I’ll be the first to admit my husband and I aren’t like all the other families on the block. For starters, we are visually impaired. This means we live our life using public transportation as neither of us can drive. Second, we have five children, and two of them are adopted from China.Two of the three of our biological children are also visually impaired. Our oldest adopted daughter has Spina Bifida, and uses a wheel chair. She is very independent, and a great kid, but there are lots of doctor visits to schedule, and medical bills to pay. Not to mention that with five kids there is more food to buy, more laundry that needs washing, several schedules to iron out, and some one is almost always in need of correction. But, that also means there are more birthday celebrations, more laughter, its never boring, and there is almost always someone to play with. We live crazy, super fun, super loud, and sometimes stressful lives.
We have great friends and family who love us, and support our decision to build a large-ish family through both birth and adoption. In an effort to be encouraging I often hear “Y’all are AMAZING! I don’t know how you do it. I COULD NEVER DO SOMETHING LIKE WHAT Y’All HAVE DONE.” While I know people say this with nothing but love and respect, it makes me cringe.
I cringe because it vastly diminishes the role of God in our lives. There is nothing extraordinary about us except when God called we said “yes”. We were just as scared about an unknown future with adopted children as anyone would be. Like everyone else we wondered where the finances were going to come from, and if we had enough emotional reserves to parent kids from hard places. We worried about the impact on our three biological kids, and what if we had a child with big hurts that led to big family problems. BUT, we were more confident in God’s abilities than we were not confident in our own.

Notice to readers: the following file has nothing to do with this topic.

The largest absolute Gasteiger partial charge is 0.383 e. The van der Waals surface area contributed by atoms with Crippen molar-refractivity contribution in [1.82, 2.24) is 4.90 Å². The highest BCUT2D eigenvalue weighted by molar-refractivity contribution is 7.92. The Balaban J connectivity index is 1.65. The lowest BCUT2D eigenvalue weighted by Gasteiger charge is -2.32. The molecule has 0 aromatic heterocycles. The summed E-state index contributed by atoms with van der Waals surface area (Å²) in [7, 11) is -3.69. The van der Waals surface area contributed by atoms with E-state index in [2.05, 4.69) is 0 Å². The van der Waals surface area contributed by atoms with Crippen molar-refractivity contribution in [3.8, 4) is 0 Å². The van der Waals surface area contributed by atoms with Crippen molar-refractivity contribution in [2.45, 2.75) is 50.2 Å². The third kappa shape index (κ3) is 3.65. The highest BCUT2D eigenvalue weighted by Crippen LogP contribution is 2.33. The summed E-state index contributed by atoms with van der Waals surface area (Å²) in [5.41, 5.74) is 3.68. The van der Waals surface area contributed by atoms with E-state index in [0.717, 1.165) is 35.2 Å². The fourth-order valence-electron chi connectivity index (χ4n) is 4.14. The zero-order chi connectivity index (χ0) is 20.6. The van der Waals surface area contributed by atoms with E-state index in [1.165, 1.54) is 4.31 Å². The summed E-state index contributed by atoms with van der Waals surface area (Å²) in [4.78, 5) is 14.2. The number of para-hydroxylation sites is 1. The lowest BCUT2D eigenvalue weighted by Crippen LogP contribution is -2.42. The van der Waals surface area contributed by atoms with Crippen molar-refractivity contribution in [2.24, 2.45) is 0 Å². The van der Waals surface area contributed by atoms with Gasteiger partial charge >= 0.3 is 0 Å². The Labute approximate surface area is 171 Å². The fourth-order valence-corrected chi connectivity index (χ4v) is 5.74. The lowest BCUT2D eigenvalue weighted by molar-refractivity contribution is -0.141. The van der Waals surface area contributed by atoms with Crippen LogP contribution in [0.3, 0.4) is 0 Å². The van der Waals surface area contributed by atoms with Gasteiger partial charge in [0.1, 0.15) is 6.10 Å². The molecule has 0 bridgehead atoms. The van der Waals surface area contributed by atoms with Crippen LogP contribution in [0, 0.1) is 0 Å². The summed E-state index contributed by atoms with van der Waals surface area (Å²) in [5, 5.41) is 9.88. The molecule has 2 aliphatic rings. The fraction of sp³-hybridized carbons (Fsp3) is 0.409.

You see, we are confident that God doesn’t ask for what He isn’t willing to provide for. We are confident in His Word, and His promises. We are confident that aligning our life with His priorities will always be more fulfilling, than living with worldly comforts. We are confident that He sees each of our children, and will provide them with hope and a future. We are confident that God is our redeemer, our healer, and our source of strength in times of weakness. There are those hard, messy days that make me feel like a failure, and doubt my ability to shepherd this crew. I remember that I am not enough, nor will I ever be enough, but I am confident that He is. I am confident that His grace fills in, and restores all of the cracks.
At the end of the day we are just as frail and human as anyone else. By thinking we are somehow better than average it kind of lets people off the hook. It says others don’t have to do what we have done, because somehow they have the mistaken belief that we are more equipped. Don’t get me wrong, I get that adoption is a calling that not everyone has. But, I’ve heard 1,000 times “I’ve thought about/wanted to adopt/foster, but….” My prayer is that all of those who have even the smallest seed of orphan care planted in their hearts will bravely say “yes” to that calling. Does it require sacrifice? Yes. Is it hard and uncomfortable sometimes? Yes. Do we sometimes mess up in even big ways? Yes. But, there is no sacrifice or mess up too big for God to heal, and redeem. I cannot tell you how amazing it is to be a active participant in a small piece of God’s redemption story in the life of a living breathing human being who needs you.
“We adopt not because we are redeemers, but because we are the redeemed.” Sermon by David Platt